Want to know how to order these books online? Go to the scholastic page on this blog or see Mrs. Ikeda in 1103.

Picture 2 Shiver by Maggie Stiefvater (*some mature content)

“For years, Grace has been fascinated by the yellow-eyed wolf that saved her from its pack when she was a child. Sam, bitten by a wolf as a boy, is that wolf. Long obsessed with each other at a distance, they finally meet after a wolf hunt (inspired by the apparent death of a local teen) sends a wounded and temporarily human Sam into Grace’s arms. Their young love is facilitated by Grace’s hands-off parents Once upon a time, I would’ve leaped at the rare opportunity of curling up with Mom on the couch. But now, it sort of felt like too little, too late, Grace muses), but threatened by two linked crises: the fact that Sam will soon lose the ability to become human and the instability of a new lycanthrope. Stiefvater skillfully increases the tension throughout; her take on werewolves is interesting and original while her characters are refreshingly willing to use their brains to deal with the challenges they face.” – Publisher’s Weeky (starred review)
Picture 3 The Art of Racing in the Rain by Garth Stein
If you’ve ever wondered what your dog is thinking, Stein’s third novel offers an answer. Enzo is a lab terrier mix plucked from a farm outside Seattle to ride shotgun with race car driver Denny Swift as he pursues success on the track and off. Denny meets and marries Eve, has a daughter, Zoë, and risks his savings and his life to make it on the professional racing circuit. Enzo, frustrated by his inability to speak and his lack of opposable thumbs, watches Denny’s old racing videos, coins koanlike aphorisms that apply to both driving and life, and hopes for the day when his life as a dog will be over and he can be reborn a man. When Denny hits an extended rough patch, Enzo remains his most steadfast if silent supporter.
Picture 4The One Left Behind by Willo Davis Roberts – feeling as though the rest of her large family has moved on, 11-year-old Mandy continues to struggle with the death of her twin. Left alone in her house over a long weekend, she pretends that Angel is still with her, but it no longer worked to pretend anything beautiful, or exciting, or magical. Without Angel to share, Mandy felt broken, destroyed. Midway through the weekend, she discovers a runaway boy, Zander, who has broken into her house. Fugitives from a kidnapping plot, the teen and his toddler brother seek her help, and now she, and not her daring twin, must become courageous and independent.  Mandy and Zander face troubles that leave them incomplete, and the drama of outthinking and outrunning the kidnappers imbues what might otherwise be just an issue book with page-turning pacing. Give this quick read to girls not quite ready for Caroline Cooney or Lurlene McDaniel.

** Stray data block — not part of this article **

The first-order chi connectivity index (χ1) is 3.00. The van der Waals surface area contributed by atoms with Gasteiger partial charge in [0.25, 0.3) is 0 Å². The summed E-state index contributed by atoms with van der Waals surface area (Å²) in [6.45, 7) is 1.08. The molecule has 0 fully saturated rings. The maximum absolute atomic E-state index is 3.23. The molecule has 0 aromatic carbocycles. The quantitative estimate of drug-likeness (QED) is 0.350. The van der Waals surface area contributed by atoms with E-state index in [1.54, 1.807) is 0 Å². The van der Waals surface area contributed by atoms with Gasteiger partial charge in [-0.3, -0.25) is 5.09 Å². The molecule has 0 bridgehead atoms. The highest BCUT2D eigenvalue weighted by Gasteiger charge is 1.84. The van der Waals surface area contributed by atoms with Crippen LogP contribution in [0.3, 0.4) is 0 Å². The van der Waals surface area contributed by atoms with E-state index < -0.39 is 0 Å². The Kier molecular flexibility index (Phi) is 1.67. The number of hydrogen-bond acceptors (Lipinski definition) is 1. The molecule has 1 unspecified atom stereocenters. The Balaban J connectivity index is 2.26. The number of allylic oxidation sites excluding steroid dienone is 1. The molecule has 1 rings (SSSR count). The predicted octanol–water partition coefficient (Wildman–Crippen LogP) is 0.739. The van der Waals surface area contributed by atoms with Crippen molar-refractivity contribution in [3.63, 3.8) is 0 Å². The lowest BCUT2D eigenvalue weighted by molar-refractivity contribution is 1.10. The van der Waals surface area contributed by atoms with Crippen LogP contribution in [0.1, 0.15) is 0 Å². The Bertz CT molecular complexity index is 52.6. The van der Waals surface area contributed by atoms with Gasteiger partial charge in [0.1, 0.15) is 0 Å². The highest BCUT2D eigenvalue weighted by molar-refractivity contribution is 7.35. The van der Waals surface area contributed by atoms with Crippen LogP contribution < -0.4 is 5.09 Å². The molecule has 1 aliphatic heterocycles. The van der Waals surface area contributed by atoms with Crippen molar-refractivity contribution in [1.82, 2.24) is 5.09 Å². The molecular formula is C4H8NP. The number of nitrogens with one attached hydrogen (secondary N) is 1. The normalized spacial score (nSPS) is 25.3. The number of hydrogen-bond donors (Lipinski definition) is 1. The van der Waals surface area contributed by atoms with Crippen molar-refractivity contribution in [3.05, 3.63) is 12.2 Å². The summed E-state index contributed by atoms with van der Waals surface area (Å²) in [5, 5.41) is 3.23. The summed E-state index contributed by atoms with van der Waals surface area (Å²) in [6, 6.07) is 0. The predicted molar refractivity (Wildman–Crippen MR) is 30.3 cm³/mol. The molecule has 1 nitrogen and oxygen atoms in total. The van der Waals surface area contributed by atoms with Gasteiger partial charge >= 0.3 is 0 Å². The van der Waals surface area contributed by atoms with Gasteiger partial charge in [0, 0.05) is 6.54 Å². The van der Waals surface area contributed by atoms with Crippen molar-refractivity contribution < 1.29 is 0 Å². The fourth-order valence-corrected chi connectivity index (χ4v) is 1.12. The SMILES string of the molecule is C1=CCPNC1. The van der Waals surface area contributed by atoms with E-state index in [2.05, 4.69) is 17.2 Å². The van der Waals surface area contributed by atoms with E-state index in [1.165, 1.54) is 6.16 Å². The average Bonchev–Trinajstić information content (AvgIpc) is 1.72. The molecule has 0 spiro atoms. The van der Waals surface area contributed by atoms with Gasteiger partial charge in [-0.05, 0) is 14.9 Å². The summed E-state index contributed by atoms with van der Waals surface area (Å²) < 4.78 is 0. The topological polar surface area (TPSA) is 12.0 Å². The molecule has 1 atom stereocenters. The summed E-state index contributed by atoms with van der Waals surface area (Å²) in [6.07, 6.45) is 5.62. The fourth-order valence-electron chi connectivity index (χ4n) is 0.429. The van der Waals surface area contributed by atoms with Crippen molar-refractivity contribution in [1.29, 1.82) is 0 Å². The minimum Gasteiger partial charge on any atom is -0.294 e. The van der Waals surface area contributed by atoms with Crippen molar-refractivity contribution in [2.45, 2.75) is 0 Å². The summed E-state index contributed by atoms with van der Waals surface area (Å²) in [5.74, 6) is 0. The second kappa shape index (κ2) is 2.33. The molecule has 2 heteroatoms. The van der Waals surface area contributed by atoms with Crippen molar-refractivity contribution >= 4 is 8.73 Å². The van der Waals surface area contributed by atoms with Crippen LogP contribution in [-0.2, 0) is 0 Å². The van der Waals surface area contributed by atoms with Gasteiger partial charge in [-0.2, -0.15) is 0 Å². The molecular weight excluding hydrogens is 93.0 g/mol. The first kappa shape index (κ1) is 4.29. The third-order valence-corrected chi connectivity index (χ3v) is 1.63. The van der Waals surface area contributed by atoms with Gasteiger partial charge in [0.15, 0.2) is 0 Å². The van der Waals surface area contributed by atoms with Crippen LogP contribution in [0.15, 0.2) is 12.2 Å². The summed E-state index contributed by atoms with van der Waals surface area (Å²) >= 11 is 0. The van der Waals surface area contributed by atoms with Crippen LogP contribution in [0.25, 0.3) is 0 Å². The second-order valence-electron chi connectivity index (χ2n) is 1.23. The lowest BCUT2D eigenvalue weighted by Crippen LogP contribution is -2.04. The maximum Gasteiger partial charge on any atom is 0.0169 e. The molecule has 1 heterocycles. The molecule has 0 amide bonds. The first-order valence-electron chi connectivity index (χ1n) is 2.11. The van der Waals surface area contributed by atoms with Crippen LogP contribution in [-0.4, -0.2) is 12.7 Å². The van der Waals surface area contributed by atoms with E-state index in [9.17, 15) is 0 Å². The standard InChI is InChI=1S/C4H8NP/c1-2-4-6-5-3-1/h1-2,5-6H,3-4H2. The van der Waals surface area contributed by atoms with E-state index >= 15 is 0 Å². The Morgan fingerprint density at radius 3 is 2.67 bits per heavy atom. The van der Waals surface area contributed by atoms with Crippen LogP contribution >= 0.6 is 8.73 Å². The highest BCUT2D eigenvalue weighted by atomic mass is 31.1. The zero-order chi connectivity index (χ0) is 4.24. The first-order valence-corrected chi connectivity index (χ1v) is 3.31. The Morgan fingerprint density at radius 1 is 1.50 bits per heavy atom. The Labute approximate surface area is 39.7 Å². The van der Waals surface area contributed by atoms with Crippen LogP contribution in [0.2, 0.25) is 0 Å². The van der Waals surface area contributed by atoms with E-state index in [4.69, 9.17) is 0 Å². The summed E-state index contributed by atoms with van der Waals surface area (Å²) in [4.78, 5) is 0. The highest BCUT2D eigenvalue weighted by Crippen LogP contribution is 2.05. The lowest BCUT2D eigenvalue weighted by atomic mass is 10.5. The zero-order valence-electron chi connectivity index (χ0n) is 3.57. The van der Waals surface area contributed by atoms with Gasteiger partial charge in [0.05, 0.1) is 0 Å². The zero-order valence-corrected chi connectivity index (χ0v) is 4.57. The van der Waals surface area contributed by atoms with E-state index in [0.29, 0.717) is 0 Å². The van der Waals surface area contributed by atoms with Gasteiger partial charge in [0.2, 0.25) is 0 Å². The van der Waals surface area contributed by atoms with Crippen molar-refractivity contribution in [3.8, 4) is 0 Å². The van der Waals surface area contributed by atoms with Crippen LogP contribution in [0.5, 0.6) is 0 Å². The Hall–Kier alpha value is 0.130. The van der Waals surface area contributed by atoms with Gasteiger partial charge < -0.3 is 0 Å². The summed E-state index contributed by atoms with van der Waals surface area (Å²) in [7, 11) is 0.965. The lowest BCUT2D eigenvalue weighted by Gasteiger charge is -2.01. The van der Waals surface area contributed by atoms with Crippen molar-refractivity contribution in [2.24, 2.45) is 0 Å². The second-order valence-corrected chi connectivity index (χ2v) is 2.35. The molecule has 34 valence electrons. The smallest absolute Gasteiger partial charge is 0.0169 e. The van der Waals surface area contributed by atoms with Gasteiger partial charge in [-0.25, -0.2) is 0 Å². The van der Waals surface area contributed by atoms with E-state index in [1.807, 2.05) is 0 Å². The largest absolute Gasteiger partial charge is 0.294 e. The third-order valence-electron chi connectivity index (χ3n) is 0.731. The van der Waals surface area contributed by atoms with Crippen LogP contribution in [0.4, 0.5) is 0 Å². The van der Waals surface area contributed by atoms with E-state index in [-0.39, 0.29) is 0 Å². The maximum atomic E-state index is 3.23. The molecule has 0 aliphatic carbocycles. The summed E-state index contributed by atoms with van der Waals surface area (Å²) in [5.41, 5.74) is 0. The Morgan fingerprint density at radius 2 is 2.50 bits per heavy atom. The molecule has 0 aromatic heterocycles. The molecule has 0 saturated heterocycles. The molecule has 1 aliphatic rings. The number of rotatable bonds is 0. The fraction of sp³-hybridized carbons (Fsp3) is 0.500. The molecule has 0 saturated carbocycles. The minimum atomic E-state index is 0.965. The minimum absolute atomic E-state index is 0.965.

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Double Entry Journals

Double entry journal is an old strategy, but it’s still a good strategy.

Double-Entry Journals – a while reading strategy

Print a Graphic Organizer


The Double-Entry Journal strategy enables students to record their responses to text as they read. Students write down phrases or sentences from their assigned reading and then write their own reaction to that passage. The purpose of this strategy is to give students the opportunity to express their thoughts and become actively involved with the material they read.


Double-Entry Journaling improves students’ comprehension, vocabulary, and content retention. This interactive strategy activates prior knowledge and present feelings, and promotes collaborative learning. It fosters the connection between reading and writing as students are able to “reply” to the author or speaker as they write their responses.

The technique offers flexibility in that teachers can use any form of written text, read alouds, or listenings that are assigned in class.

Create and use the strategy

Introduce a passage of text to the students. Discuss the Double-Entry Journal technique and model the procedure including specific guidelines for writing. Have students read the selected text making journal entries whenever a natural pause in the reading occurs, so that the flow is not interrupted constantly.

  1. Students fold a piece of paper in half, lengthwise.
  2. In the left hand column, the students write a phrase or sentence from the selection that was particularly meaningful to them, along with the page number.
  3. In the right hand column, the students react to the passage by writing personal responses to the quotes on the left. The entry may include a comment, a question, a connection made, or an analysis.
  4. Students can share their responses with the class or literature discussion group.

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Joyce, M. (1997). Double Entry Journals and Learning Logs. Retrieved 2008, January 23, from

Litwiller, D.(2003). Helpful ESL Links. Retrieved 2008, January 24, from

Ruddell, R. (2002). Teaching Children to Read and Write: Becoming an Influential Teacher (3rd Edition). Boston: Allyn and Bacon.